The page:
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Communication Milestones

Image by hessam nabavi

0-3 Months

  • Smiles in response to sound or voice

  • Turns head towards sound or voice

  • Shows interest in faces

  • Makes eye contact

  • Cries differently for different needs (e.g. hungry vs. tired)

  • Coos and smiles

Crib Mobile

4-6 Months

  • Listens and responds when spoken to

  • Begins to use consonant sounds in babbling, e.g. “da, da, da”

  • Makes different kinds of sounds to express feelings

  • Notices toys that make sounds

  • Uses babbling to get attention

Red Head Baby

7-9 Months

  • Uses increased variety of sounds and syllable combinations in babbling

  • Looks at familiar objects and people when named

  • Participates in two-way communication

  • Shows recognition of commonly used words

  • Simple gestures, e.g. shaking head for “no”

  • Imitates sounds

Image by Alexander Dummer

10-12 Months

  • Meaningfully uses “mama” or “dada”

  • Responds to simple directions, e.g. “Come here”

  • Produces long strings of gibberish (jargoning)

  • Says one or two words

  • Imitates speech sounds

  • Pays attention to where you are looking and pointing

Railroad Set

15 Months 

  • May use 5-10 words

  • Combines sounds and gestures

  • Imitates simple words and actions

  • Consistently follows simple directions

  • Shows interest in pictures

  • Can identify 1-2 body parts when named

  • Understands 50 words

Toddler with Wooden Toys

18 Months 

  • Responds to questions

  • Repeats words overheard in conversation

  • Continues to produce speech-like babbling

  • Points at familiar objects and people in pictures

  • Understands “in” and “on”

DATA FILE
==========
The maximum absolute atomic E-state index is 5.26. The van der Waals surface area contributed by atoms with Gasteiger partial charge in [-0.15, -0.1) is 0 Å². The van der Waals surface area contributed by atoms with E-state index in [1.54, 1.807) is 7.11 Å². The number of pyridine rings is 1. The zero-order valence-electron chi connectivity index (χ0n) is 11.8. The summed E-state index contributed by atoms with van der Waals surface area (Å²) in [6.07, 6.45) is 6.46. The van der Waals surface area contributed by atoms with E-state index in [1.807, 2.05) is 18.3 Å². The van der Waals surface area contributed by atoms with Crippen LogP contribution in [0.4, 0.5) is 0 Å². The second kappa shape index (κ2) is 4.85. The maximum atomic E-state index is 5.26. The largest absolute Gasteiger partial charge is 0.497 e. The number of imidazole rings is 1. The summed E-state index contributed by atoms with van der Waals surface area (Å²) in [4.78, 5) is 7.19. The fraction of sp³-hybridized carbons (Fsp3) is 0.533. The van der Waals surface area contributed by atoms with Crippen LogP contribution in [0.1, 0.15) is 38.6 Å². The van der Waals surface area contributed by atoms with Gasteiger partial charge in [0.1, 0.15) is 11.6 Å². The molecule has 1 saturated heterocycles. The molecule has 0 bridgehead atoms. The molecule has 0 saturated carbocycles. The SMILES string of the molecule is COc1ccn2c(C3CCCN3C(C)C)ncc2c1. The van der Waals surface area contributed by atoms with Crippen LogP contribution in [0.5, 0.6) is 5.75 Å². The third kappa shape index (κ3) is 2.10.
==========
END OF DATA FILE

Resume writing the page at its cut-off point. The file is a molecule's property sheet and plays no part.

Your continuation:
• Responds to yes/no questions with head shake/nod

Portrait of adorable little boy sitting on the windowsill and crying. Upset child covering

21 Months

  • Uses at least 50 words

  • Consistently imitates new words

  • Names objects and pictures

  • Understands simple pronouns (me, you, my)

  • Identifies 3-5 body parts when named

  • Understands new words quickly

the little kid climbs up a wooden plate in the gym.jpg

24 Months 

  • Begins to use 2 word phrases

  • Uses simple pronouns (me, you, my)

  • Understands action words

  • Uses gestures and words during pretend play

  • Follows 2-step related directions e.g. “Get you stuffy and bring it to me”

  • Enjoys listening to stories

Playing with Baby Doll

30 Months 

  • Consistently uses 2-3 word phrases

  • Uses “in” and “on”

  • At least 50% of speech is understood by caregiver

  • Follows 2-step unrelated directions, e.g. “give me the ball and go get your coat”

  • Understands basic nouns and pronouns

  • Understands “mine” and “yours”

Two little kids blond boy and girl build with help of adult tower on the table in kinderga

By 36 Months 

  • Asks “what” and “where” questions

  • Uses plurals, e.g. “dogs”

  • Most speech is understood by caregiver

  • Simple understanding of concepts including color, space, time

  • Understands “why” questions

  • Understands most simple sentences

Toddler playing with learning toys at home or kindergarten. Baby sorting organising object

3-4 Years 

  • Children learn many new words by listening to adults and guessing from context​

  • Knows/uses names for groups of things like ‘vegetables’ or ‘animals’

  • Knows family terms like ‘brother’ or 'sister'

  • Name basic emotions like ‘happy’, ‘sad’ and ‘angry'

  • Learning more about how to put words together into sentences

  •  Begin to use more complex sentences that include words like ‘because’, ‘so’, ‘if’ and ‘when’ – for example, ‘I don’t like that because it’s yucky’

  • Understand the basic rules of grammar. E.g. possessives - ‘daddy’s hat’. You’ll hear past and present tense too, like ‘talked’ and ‘talk’

  • Child might be using ‘I’, ‘you’ and ‘me’ correctly. But they might confuse the use of negatives

Kids in Preschool

4-5 Years 

  • By 4 years speech sounds are still developing; might still have trouble pronouncing words that include the sounds ‘l’, ‘th’ or ‘r’

  • Child is able to have several back and forth conversational turns

  • Begin to tell stories with a beginning and end, but may need prompts to keep the story going

  • Child will be able to do some simple negotiation with other children. For example, they’ll be able to talk about who can play with a toy first 

  • By 5 years and beyond, children can mostly use the correct forms of verbs to talk about past and future events – for example, night, day and yesterday

  • Understand irregular past tense -  ‘broke’, ‘threw’ and ‘ate’ rather than ‘breaked’, ‘throwed’ and ‘eated"

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